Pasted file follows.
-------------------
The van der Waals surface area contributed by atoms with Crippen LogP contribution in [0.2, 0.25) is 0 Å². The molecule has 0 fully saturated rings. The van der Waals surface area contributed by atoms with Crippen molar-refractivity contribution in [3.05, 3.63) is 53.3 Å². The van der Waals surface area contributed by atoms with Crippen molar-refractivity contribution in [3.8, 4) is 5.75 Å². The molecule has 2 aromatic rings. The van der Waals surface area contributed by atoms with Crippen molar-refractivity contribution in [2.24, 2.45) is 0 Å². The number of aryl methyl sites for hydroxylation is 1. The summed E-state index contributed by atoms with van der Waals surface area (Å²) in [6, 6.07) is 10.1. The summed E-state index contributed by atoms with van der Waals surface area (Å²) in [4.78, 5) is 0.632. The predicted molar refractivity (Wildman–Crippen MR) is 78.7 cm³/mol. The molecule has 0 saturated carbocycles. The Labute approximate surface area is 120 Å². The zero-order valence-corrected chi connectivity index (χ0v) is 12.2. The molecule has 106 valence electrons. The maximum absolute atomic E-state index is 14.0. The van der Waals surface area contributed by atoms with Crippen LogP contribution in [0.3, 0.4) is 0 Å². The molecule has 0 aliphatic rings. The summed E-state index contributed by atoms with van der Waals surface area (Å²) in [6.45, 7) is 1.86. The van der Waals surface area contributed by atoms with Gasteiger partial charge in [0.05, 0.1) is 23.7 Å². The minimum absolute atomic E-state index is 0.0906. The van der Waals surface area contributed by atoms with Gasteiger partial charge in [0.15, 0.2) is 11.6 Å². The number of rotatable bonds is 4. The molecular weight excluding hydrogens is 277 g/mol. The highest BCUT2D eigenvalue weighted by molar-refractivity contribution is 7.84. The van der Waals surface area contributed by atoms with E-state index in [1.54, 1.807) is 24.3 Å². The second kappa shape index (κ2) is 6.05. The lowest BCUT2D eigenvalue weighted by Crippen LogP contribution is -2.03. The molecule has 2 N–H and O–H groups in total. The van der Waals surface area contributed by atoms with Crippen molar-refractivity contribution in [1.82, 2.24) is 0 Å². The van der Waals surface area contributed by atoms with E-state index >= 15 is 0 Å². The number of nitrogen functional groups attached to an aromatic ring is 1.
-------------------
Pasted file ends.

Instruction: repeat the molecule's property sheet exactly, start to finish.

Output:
The van der Waals surface area contributed by atoms with Crippen LogP contribution in [0.2, 0.25) is 0 Å². The molecule has 0 fully saturated rings. The van der Waals surface area contributed by atoms with Crippen molar-refractivity contribution in [3.05, 3.63) is 53.3 Å². The van der Waals surface area contributed by atoms with Crippen molar-refractivity contribution in [3.8, 4) is 5.75 Å². The molecule has 2 aromatic rings. The van der Waals surface area contributed by atoms with Crippen molar-refractivity contribution in [2.24, 2.45) is 0 Å². The number of aryl methyl sites for hydroxylation is 1. The summed E-state index contributed by atoms with van der Waals surface area (Å²) in [6, 6.07) is 10.1. The summed E-state index contributed by atoms with van der Waals surface area (Å²) in [4.78, 5) is 0.632. The predicted molar refractivity (Wildman–Crippen MR) is 78.7 cm³/mol. The molecule has 0 saturated carbocycles. The Labute approximate surface area is 120 Å². The zero-order valence-corrected chi connectivity index (χ0v) is 12.2. The molecule has 106 valence electrons. The maximum absolute atomic E-state index is 14.0. The van der Waals surface area contributed by atoms with Crippen LogP contribution in [0.3, 0.4) is 0 Å². The molecule has 0 aliphatic rings. The summed E-state index contributed by atoms with van der Waals surface area (Å²) in [6.45, 7) is 1.86. The van der Waals surface area contributed by atoms with Gasteiger partial charge in [0.05, 0.1) is 23.7 Å². The minimum absolute atomic E-state index is 0.0906. The van der Waals surface area contributed by atoms with Gasteiger partial charge in [0.15, 0.2) is 11.6 Å². The number of rotatable bonds is 4. The molecular weight excluding hydrogens is 277 g/mol. The highest BCUT2D eigenvalue weighted by molar-refractivity contribution is 7.84. The van der Waals surface area contributed by atoms with E-state index in [1.54, 1.807) is 24.3 Å². The second kappa shape index (κ2) is 6.05. The lowest BCUT2D eigenvalue weighted by Crippen LogP contribution is -2.03. The molecule has 2 N–H and O–H groups in total. The van der Waals surface area contributed by atoms with Crippen molar-refractivity contribution in [1.82, 2.24) is 0 Å². The van der Waals surface area contributed by atoms with E-state index >= 15 is 0 Å². The number of nitrogen functional groups attached to an aromatic ring is 1.